Usually I drink non-alcoholic drinks. As everyone knows I’ve always throughly enjoyed coffee and tea. All my life I’ve really enjoyed a good alcoholic drink too though. Unfortunately I’ve never been able to drink very much because my constitution has always been so very fragile. I have the same rule for alcohol as for coffee. I quite enjoy the straight plain variety every bit as much as the flavored pretty kinds. In my old Knights of Columbus council in Lindenhurst, where I was a bartender, I was quite fond of Kahlua and Sambuca. Unfortunately I haven’t drunk either in quite a long while. My current signature drinks are martinis at weddings and other large occasions, and bourbon whenever I visit my cousin Mark. Surprisingly there isn’t any single specific reason for either choice. I simply decided quite a few years ago to start drinking martinis at big parties, and last Christmas, at a party at Mark’s house, I got the idea to drink bourbon whenever he and I got together. So far, it’s only happened twice. There’s most certainly no entirely non-negotiable rule though. I can always cheat a little and have something other than bourbon or a martini. One day a few weeks ago my nephew Sam and I were hanging around and he got a glass of vodka. I ended up drinking a glass of Salignac cognac. It’s really good to be flexible.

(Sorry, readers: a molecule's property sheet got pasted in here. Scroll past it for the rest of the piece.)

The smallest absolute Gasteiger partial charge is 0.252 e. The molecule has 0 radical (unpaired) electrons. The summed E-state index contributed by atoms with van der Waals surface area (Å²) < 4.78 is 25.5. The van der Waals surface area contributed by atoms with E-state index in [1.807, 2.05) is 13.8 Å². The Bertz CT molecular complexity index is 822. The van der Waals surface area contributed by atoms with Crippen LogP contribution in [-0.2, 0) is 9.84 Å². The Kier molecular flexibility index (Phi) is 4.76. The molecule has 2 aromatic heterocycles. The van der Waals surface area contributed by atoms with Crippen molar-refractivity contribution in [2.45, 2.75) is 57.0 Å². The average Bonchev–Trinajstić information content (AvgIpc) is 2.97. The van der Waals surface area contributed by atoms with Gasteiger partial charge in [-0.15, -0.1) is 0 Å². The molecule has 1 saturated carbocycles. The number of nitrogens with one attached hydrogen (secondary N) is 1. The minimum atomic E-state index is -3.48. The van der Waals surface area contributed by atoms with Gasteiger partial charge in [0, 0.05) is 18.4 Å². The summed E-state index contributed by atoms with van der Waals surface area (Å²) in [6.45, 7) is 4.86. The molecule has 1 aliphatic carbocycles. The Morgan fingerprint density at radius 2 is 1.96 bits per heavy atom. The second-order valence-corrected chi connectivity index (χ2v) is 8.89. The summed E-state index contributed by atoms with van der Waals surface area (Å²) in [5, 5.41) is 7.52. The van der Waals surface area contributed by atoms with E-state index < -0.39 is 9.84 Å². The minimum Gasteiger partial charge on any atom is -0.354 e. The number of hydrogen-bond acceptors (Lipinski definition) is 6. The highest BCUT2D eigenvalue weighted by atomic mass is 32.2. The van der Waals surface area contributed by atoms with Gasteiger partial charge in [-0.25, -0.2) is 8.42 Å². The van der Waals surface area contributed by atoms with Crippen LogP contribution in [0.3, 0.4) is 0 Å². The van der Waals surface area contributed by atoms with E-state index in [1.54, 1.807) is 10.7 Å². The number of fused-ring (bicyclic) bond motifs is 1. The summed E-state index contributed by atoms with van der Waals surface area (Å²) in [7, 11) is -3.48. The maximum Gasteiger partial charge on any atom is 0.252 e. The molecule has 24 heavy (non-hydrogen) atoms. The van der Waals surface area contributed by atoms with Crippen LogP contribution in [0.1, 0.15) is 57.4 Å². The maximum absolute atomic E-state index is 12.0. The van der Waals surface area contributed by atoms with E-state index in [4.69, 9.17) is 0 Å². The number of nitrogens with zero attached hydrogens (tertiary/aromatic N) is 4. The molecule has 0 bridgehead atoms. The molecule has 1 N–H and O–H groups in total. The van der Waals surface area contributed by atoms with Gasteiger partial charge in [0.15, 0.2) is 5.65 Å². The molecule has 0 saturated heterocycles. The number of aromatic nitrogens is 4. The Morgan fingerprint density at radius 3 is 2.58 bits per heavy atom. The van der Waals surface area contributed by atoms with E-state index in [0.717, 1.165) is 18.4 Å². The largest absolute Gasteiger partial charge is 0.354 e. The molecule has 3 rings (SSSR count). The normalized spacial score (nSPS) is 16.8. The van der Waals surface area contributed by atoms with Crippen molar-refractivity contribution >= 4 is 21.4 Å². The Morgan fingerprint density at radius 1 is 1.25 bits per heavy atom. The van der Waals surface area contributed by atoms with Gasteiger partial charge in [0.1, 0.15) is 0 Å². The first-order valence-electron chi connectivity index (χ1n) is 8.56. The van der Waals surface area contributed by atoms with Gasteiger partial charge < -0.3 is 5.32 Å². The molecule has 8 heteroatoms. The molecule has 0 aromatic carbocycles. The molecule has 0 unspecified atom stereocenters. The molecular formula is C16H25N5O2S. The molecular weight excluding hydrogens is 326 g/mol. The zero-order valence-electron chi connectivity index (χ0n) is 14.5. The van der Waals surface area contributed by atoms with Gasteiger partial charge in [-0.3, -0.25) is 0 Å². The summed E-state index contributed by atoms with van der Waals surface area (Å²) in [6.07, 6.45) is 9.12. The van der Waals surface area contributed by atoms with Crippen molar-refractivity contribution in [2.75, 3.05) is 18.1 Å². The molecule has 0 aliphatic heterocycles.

I absolutely don’t remember any details whatsoever about this picture except that it was taken sometime between the period slightly before Christmas 2013 and somewhat before Easter 2014. I can say that much with absolute certitude for exactly two reasons. One is because that was when I had a beard. For some reason I chose to take a chance on trying to grow as full a beard as possible last autumn. The other reason is because I’m wearing Steve’s sweatshirt from St. Peter’s Prep. It’s a Jesuit high school in New Jersey. He’s on the music faculty and he’s in charge of the band . I only started wearing it around the end of last year when it started getting very cold. There were only two occasions I can remember during that time frame when we took pictures. One was Christmas. The other was for the Polar Bear Club fund raiser on Super Bowl Sunday. Unfortunately I can’t even try to remember what I was wearing either day. The picture was taken in the living room, where I am right now. I can tell that I was standing right in front of the couch I’m now sitting on because I can see the air conditioner and light bulb in the picture directly over my left shoulder. This picture has been getting quite a lot of mileage as a profile picture. It’s quite a lot nicer than very many other pictures of me. Besides that it’s an interesting change of pace since I’m most certainly not known for wearing a beard. Unlike many men I have quite a nasty time with facial hair. If I let my beard go for only a short time it looks atrocious and I have to shave. This time I really exercised quite a lot of patience and tried to leave it alone for a significant length of time. After a while I got bored and annoyed with it.